The revolutionary idea has been announced today by the government as part of a multi-million pound scheme to modernise hospitals.
Up to £5m of UK Space Agency funding is being made available to support a joint initiative with the Hampshire Together: Modernising our Hospitals and Health Services scheme.
The programme is part of the government’s £3.7bn health and infrastructure plan to build 40 new hospitals across England by 2030.
Innovators are being sought to show how space tech could be integrated into a new hospital to improve treatment and relieve strain on NHS staff.
Among the ideas include new hi-tech diagnostic tools, using drones to deliver vital medical supplies or video link rehabilitation programmes for recovering patients.
Announcing the scheme today, science minister Amanda Solloway said: ‘The UK is a world leader in using space technology and data to tackle the challenges we face on Earth, and this initiative is another example of how one of our most thriving sectors is driving improvements in everyday life.
‘As we build back better from the pandemic, I am confident that UK businesses large and small will come forward to produce some truly awe-inspiring ideas to help design this space-age hospital, support our heroic NHS staff and ultimately save lives.’
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Space is already playing a key role in supporting healthcare. The UK Space Agency has provided cash for projects to help the NHS tackle the coronavirus pandemic, including electric drones that navigate via satellite-enabled GPS, carrying Covid-19 samples, test-kits and PPE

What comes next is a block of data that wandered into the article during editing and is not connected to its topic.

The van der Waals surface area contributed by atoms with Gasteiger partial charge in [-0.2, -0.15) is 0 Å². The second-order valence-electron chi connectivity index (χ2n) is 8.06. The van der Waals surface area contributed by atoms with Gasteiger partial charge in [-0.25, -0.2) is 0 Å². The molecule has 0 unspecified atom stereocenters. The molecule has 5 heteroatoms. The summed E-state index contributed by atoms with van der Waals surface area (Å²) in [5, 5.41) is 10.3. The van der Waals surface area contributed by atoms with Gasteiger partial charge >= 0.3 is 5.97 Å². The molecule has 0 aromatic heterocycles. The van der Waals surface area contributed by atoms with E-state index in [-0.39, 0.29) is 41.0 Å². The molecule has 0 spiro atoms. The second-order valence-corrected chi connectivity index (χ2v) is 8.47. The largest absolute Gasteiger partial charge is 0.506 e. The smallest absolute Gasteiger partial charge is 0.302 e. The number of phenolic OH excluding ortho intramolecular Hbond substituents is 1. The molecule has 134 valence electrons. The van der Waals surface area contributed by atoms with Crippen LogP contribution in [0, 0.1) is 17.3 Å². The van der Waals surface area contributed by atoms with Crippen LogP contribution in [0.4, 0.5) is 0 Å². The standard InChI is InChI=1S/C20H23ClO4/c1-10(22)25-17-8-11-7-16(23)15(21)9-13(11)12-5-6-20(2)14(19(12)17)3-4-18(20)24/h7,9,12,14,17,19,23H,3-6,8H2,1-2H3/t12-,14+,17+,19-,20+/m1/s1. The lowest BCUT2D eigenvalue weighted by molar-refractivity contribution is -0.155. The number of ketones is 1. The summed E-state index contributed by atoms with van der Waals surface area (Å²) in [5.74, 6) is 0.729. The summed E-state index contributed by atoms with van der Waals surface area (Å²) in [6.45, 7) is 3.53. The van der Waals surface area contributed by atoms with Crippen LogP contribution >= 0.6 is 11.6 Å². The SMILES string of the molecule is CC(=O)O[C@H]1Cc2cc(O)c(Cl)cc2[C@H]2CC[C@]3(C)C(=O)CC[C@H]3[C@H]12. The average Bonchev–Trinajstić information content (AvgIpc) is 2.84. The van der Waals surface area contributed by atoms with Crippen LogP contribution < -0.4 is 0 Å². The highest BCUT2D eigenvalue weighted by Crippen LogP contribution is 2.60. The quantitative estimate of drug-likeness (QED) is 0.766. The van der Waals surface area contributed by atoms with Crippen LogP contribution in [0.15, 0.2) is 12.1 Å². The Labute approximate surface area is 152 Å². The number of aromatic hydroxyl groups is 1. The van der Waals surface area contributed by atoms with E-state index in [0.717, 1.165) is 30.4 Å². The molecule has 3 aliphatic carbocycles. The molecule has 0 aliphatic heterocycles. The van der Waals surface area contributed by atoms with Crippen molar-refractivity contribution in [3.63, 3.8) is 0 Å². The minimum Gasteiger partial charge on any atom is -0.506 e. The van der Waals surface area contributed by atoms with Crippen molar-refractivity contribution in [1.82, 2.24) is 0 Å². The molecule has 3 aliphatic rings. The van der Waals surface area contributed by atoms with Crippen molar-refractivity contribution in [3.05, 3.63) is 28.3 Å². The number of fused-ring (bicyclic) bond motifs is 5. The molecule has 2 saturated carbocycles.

Meanwhile, health technologies inspired by space-aged kit have helped provide real-time diagnosis of bowel cancer and developed more compact 3D X-ray machines.
Health secretary Matt Hancock said: ‘This trailblazing collaboration – bringing together exceptional scientists from the UK Space Agency and Hampshire Together – will help us apply space age innovations to building hospitals of the future.
‘The UK is unashamedly pro-tech and these government-backed medical advancements will give our amazing NHS access to some of the most innovative technologies.’
Tony Mears, associate director of innovation for the Hampshire Together programme, said the funding could transform healthcare across the country.
‘It opens up new opportunities for us in terms of innovation and technology and shows our commitment to incorporating new ideas into our plans for the future,’ he added.
‘The UK Space Agency has really helped the NHS to overcome the challenges posed by Covid-19 and we are excited to see how we can use this innovation-by-nature sector to help provide the best health and care services for people across Hampshire in the future.’
A panel of experts, including representatives from the UK Space Agency, Hampshire Together and European Space Agency, will assess the proposals.
The successful projects, which could be new ideas, or using technology that already exists in a different way to support healthcare, will then be incorporated in any new facility, as well as the wider health system.
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